and i’d be willing to bet that a large chunk of the currently uninsured had similar opportunities to Larry in the realm of education. In the USA of the past 20-30 years (maybe longer), it would probably be tough to demonstrate an individual who was never given any educational opportunities at all. The question is what did they do with them?

    Apparently Larry made the most of his, the uninsured may or may not have (they may be voluntary uninsured).

    Our individual destiny is wide, we control the direction of it. Every situation has a choice. Every single one. Even if the choices are ugly, you can choose between ugly and uglier.

  29. mervel says:

    I guess I am having a hard time finding this that big of a deal. Until someone tells me where to go sign up for free government provided health insurance and where I can go get that, or tell me that my taxes are going up by some huge amount to pay for others to get that; I will pretty much keep doing what I am doing now as will most people. It still seems pretty removed from real life.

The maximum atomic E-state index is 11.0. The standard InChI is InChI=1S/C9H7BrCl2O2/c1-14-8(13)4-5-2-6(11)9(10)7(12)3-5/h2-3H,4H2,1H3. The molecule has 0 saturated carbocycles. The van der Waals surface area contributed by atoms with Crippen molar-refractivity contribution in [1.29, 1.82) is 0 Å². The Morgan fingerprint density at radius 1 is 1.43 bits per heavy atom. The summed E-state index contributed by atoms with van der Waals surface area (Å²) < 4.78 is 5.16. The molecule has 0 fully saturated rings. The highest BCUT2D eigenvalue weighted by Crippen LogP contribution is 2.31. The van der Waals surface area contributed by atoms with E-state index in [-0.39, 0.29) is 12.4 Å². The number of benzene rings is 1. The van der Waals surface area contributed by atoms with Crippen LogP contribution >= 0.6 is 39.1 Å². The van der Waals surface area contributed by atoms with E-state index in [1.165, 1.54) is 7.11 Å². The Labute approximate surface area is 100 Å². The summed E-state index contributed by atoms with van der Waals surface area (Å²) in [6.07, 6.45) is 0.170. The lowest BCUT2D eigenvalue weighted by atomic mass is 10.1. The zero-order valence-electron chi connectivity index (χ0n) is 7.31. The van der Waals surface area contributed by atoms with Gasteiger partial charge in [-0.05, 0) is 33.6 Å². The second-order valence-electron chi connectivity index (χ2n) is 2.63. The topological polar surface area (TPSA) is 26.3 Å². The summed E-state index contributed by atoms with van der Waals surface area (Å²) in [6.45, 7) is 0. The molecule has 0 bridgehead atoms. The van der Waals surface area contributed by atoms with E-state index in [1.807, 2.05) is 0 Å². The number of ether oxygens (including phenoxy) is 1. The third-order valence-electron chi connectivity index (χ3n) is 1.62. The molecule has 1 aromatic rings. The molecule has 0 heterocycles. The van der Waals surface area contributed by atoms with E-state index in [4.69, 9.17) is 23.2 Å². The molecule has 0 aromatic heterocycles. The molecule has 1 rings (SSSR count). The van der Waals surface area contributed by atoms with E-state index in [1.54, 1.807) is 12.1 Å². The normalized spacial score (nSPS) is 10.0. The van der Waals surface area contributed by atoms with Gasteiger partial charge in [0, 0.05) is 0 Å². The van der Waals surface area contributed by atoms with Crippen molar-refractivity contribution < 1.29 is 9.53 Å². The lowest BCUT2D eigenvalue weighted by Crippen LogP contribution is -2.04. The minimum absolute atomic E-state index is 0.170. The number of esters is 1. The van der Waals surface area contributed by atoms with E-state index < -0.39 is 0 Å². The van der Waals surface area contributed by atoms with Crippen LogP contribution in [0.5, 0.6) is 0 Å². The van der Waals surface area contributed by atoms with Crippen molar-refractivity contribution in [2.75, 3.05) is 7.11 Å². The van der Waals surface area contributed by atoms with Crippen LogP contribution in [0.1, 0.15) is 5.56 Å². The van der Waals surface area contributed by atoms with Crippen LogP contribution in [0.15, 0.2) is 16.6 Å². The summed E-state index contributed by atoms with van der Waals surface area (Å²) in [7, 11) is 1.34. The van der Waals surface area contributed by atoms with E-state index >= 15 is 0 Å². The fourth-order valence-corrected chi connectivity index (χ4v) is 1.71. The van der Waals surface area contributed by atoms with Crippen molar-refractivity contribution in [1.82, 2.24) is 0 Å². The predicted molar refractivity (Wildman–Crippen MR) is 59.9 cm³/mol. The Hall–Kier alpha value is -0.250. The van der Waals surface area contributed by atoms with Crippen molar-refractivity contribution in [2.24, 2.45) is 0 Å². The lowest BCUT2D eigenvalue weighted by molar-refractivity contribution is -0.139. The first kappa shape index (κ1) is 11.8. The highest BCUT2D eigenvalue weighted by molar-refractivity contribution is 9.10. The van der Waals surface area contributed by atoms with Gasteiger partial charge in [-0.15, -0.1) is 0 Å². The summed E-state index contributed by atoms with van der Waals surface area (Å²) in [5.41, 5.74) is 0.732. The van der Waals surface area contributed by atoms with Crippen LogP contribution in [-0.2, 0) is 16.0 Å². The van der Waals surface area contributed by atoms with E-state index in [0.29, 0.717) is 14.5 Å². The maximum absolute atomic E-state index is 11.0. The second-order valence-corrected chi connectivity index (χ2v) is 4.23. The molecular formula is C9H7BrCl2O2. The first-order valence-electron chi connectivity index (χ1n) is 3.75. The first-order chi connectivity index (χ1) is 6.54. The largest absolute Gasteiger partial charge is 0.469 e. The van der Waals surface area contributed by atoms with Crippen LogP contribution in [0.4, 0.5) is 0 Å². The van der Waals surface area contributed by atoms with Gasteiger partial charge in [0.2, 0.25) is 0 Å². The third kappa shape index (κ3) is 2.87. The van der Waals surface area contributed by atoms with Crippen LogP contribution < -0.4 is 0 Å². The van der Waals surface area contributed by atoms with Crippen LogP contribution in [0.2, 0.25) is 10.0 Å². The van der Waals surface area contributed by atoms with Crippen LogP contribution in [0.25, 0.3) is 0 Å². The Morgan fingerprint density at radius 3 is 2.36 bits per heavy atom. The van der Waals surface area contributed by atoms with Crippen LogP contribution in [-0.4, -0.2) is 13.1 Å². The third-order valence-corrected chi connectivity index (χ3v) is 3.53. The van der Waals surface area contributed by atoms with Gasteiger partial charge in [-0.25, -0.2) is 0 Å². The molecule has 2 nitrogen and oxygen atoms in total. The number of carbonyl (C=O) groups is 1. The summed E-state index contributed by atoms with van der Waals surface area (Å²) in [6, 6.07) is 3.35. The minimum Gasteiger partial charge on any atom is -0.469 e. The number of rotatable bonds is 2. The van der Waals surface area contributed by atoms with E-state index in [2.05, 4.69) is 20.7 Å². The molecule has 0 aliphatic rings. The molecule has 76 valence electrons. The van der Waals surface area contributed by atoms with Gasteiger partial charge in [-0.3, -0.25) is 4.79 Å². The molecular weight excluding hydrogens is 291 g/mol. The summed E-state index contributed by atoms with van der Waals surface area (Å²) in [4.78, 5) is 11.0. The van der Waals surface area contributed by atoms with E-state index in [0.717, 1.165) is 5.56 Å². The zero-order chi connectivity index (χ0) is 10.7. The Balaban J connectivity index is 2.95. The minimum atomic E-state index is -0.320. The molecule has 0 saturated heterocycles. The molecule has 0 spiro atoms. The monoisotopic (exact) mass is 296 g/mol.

30. mervel says:

    I see all these people screaming about it on tv it seems surreal, why do they care so much, I just don’t get it?

  31. Captain Marvel says:

    it may only matter to you if some of the predicted outcomes prove prescient, especially in the arguments of rising costs from mandating coverage of people who certainly will use the insurance (preexisting conditions) and forcing companies to cover preventative care “at no cost” to the consumer. these will drive premiums up and you will not be allowed to opt out of the “deal”.

    it matters to me because of these possible outcomes but mainly matters because liberty has been stripped away again, but this time in a dangerous way. The Government is now free to mandate any activity as long as it provides that the penalty for non-participation is a tax.

    imagine if uber conservatives take over Congress and they may mandate you purchase a firearm to protect yourself and help offset rising police costs. otherwise, pay a tax. this an extreme example, but highlights the dangerous precedent before us. Congress now has vastly expanded power with the only real check being the votes of the people…this is populism, not the representative republic as we are supposed to be.

    but i could go on and on and i know…i do. sorry.

  32. zeke says:

    I see no difference between the health care law and the gov’t giving people a tax break if you do X. For example; if you choose to buy an on demand hot water heater you pay less tax . if you choose to NOT buy a on demand hot water heater you pay a higher amount in tax. The government has had a hand in picking winners and losers for years

  33. knuckleheadedliberal says: